Do you remeber Abdon P., John P., Mitz, Francine, Martha,Robert V. (the playboy), Annette, Mary S., Rose A., Sergio (the deli guy), Ana (the spanish speaking japanese checker), Connie M., Gracie’s Patry which turned into a mexican restauarnt?
    Great time and great people!

  29. Hi Debbie its Frank…Yes you did go to my wedding …you should told me not to do it!! 🙂 and I do remember both Debbies! I remember all of those names…I ran into Jesse the box boy who’s sister worked in the bakery…You got married young as well? Do you ever see anyone from the old store? Its really good to hear from you.

  30. Frank:

    That would be Jesse Gachupin. He was my neighbor back in the day. Yes, I too got married young, it will be 24 years in February.

    From the old store I have run into Hector V, Francince (whose actually my husband’s cousin) and that’s about it. My sister (who was a supervisor at J-3) went to a funeral recently (for Art Acosta-worked frozen section at J-3) and she said she ran into a whole bunch of people from J-2.

    Too bad there is not a better way to communicate with you which would not expose our private info.

    Take care, Deb-

  31. I worked for JonSons Markets from 1963 to 1979. I started as a courtesy clerk or box boy when I was in H.S. I attended Montebello H.S. My neighbor got the job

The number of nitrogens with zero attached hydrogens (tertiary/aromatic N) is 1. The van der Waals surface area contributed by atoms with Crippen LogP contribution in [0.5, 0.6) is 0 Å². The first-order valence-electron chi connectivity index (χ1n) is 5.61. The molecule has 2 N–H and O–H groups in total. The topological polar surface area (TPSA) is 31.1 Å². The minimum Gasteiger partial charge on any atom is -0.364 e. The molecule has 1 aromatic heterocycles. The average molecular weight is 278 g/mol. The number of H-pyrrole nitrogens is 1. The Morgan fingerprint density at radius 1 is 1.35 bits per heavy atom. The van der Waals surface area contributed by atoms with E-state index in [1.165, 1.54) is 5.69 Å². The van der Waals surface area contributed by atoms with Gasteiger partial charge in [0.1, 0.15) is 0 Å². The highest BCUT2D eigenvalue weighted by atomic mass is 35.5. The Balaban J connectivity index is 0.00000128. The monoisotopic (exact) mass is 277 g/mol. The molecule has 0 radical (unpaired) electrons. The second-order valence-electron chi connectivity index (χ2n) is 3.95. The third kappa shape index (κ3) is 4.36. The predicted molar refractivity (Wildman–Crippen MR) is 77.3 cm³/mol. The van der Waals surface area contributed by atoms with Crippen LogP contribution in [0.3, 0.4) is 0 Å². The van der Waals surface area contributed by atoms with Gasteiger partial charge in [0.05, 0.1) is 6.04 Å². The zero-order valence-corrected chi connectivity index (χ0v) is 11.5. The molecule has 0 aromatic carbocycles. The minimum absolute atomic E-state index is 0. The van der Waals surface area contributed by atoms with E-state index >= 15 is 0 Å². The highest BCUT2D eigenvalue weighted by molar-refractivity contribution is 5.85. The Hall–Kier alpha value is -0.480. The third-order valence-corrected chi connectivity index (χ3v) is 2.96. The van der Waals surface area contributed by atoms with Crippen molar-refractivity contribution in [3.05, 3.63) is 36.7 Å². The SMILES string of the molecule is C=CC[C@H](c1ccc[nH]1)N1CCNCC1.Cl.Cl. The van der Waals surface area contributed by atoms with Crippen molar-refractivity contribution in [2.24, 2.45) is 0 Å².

for me. I worked a J2, J4 and J1. A conservative and
    closed family corporation with a strong history of serving the community. I worked up to Grocery Dept Head. Yosh Inadomi, was an amazing person. By the way
    he was not the mananger, but the General Manager of the
    Company. His history was very impressive. His family was put in interment camps during WW11. He had finished his college education when the war started. He enlisted and was highly decorated in the 442 Division in Europe. He
    was a dedicated son and father. His father Jon Imadomi
    was the namesake for the Company. All his family were
    given the opportunity to complete their education and
    they did. After Yosh died of a heart attack his oldest son Bob took over the operation. But the company didn’t quite have the same influence without Yosh. I remember
    working in a night crew situation during the late 60’s at J1. When all of sudden he would walk in and sneak up clerks who were slacking and kick them in the butt. Something you couldn’t do today without litigation. While I worked there, my favorites were Joe Chen, Frank Takanaka, Thom
    Deleo, and of course Yosh. I was at J2 during the Chicano riots. I actually heard the tear gas cannister blast that killed Ruben Salazar.

  32. Debbie…go to Facebook…and look me up…I have kept in contact with many old friends and family that way…Frank Salcido (Whittier High School Alumni Page Whittier CA) I hope to hear from you soon.

  33. Debbie,
    I knew Art Acosta very well. We worked together
    a few times. About seven years my wife and I ran into him on a Mexican Rivera Cruise. Art was a
    good person. When I was involved in Youth Sports,
    I had his son on my one of my little league teams.
    I also had the opportunity to have his little girl
    on the same ponytail team as my daughter. Art always showed up to all their events. Last time I
    saw Art junior was at a Montebello vs El Rancho
    CIF final tennis match in 1985. He came up to me
    and said (Hi!). Can you tell me when Art passed away. I was reading some of these ex-employee accounts and they are very interesting. I heard the name Bobby Carrillo. I hired him and also recommed him for promotion. He turned out to be a great kid. Does anyone know what happened to him. When I left JonSons, I was hired on at the